Why It Matters
Even those of us who aren’t fans of cooking or have little exposure to how to cook nonvisually find keeping an organized kitchen useful. It helps us feel more confident in terms of preparing basic meals independently. We can organize our kitchens with various labels and/or strategic shelving which enables us to quickly locate any item without any hesitation.
Whether you have goals of preparing quick meals or becoming a full-fledged chef, keeping an organized, easy-to-navigate kitchen is key to whatever cooking activity you want to accomplish.
Methods for Labeling
Labeling items in Braille or with technology that provides audio feedback can help you quickly identify items in your kitchen. There are many ways to do this – please feel free to experiment and decide which method works best for you or use a combination of these methods:
Create braille labels at home using basic adhesive labels or Dymo Tape, and a slate and stylus or braillewriter. Braille labeling is particularly useful for items that will last a long time, such as spice containers.
Electronic labeling systems
Please check out the Bridges Resource Library’s Electronic Labeling Systems entry for more information about these devices, including the Reizen Talking Label Wand, the PENfriend 3 Voice Labeling System, the VOXCOM III 100 Voice Labeling System, and the WayAround Labeling Systems.
Other Ways to Identify Items
Labeling is a fantastic way to keep your kitchen organized, but it can take time, and, depending on the labels used, there can be cost involved. Here are some other ways to maintain organization even when time and money are limited.
Strategic item placement
Establishing a system where you plan to store certain items in specific places can be a helpful way to identify items without necessarily having to label them. Perhaps you keep your favorite cereal all the way on the left-hand side of the cupboard, or maybe you keep canned soups on the bottom shelf and all other cans on the upper shelf. Or perhaps you keep the pepperoni frozen pizza above the veggie frozen pizza so that you always know which one you want to grab depending on your preference.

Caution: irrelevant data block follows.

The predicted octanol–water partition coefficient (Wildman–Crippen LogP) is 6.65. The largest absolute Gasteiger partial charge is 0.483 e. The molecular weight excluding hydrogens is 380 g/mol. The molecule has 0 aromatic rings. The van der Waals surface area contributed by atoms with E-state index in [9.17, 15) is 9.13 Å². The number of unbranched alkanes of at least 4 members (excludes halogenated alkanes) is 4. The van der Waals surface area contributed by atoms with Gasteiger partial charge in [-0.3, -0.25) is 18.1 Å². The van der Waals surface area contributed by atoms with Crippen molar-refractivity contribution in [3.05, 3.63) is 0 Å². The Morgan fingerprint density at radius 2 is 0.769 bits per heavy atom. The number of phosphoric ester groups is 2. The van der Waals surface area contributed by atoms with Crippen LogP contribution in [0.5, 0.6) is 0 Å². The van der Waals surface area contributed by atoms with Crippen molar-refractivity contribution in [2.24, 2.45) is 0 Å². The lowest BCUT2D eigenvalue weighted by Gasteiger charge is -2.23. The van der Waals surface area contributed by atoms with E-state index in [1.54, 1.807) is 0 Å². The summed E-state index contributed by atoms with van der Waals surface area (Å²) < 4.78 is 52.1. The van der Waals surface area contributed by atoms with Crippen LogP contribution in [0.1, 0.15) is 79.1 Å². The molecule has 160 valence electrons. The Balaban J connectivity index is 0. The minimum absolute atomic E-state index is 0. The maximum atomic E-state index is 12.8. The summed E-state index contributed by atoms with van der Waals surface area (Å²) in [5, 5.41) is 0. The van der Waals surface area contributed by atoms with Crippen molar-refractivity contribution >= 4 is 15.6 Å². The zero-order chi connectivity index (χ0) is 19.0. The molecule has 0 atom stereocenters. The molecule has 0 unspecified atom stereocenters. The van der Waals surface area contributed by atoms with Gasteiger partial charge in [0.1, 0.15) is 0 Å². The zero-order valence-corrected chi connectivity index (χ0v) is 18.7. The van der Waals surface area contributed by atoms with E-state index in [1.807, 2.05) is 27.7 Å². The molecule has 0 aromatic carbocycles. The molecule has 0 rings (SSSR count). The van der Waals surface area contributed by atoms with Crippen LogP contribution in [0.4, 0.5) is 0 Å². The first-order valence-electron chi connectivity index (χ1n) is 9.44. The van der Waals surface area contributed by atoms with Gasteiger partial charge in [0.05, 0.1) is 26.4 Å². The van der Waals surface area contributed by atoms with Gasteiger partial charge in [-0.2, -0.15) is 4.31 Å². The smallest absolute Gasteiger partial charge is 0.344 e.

Placing a tactile indicator quickly on an item can be a fast and easy way to ensure you will be able to identify it.
Do you want to make sure you eat the frozen green beans instead of the frozen veggies? You could place a snack bag clip on one of the bags to instantly tell them apart.
Do you want to have the broccoli cheddar soup instead of the loaded potato? You can place a rubber band around one can to tell them apart.
You could even put a small notch in the lid of a spice container using a knife to serve as a tactile indicator. For example, you could put a notch in the salt lid so you can tell it apart from the pepper by feel.
Remember to make a very small notch or blemish which would be tactile, but not such a strong tactile mark that the lid would then be open.
Think of ways to organize your kitchen that will be both memorable and workable for you. Remember that you are the one who needs to access the food items, so making a system that works for you is key. The Bridges Helpdesk is here to help you brainstorm ideas to ensure that your kitchen is exactly how you want it to be regardless of the task at hand.
Contact the Bridges Helpdesk for More Information
- Our Accessible web form
- Email: Helpdesk@imagemd.org
- Text: Send to: (410) 357-1546
- Voice mail: Call (410) 357-1546, leave a voice mail message, and we will return your call
This unique project is being coordinated through The IMAGE Center of Maryland, a center for independent living in Towson, and it is funded by a grant from the Maryland Department of Education Division of Special Education/Early Intervention Services.
Updated as of September 17, 2023.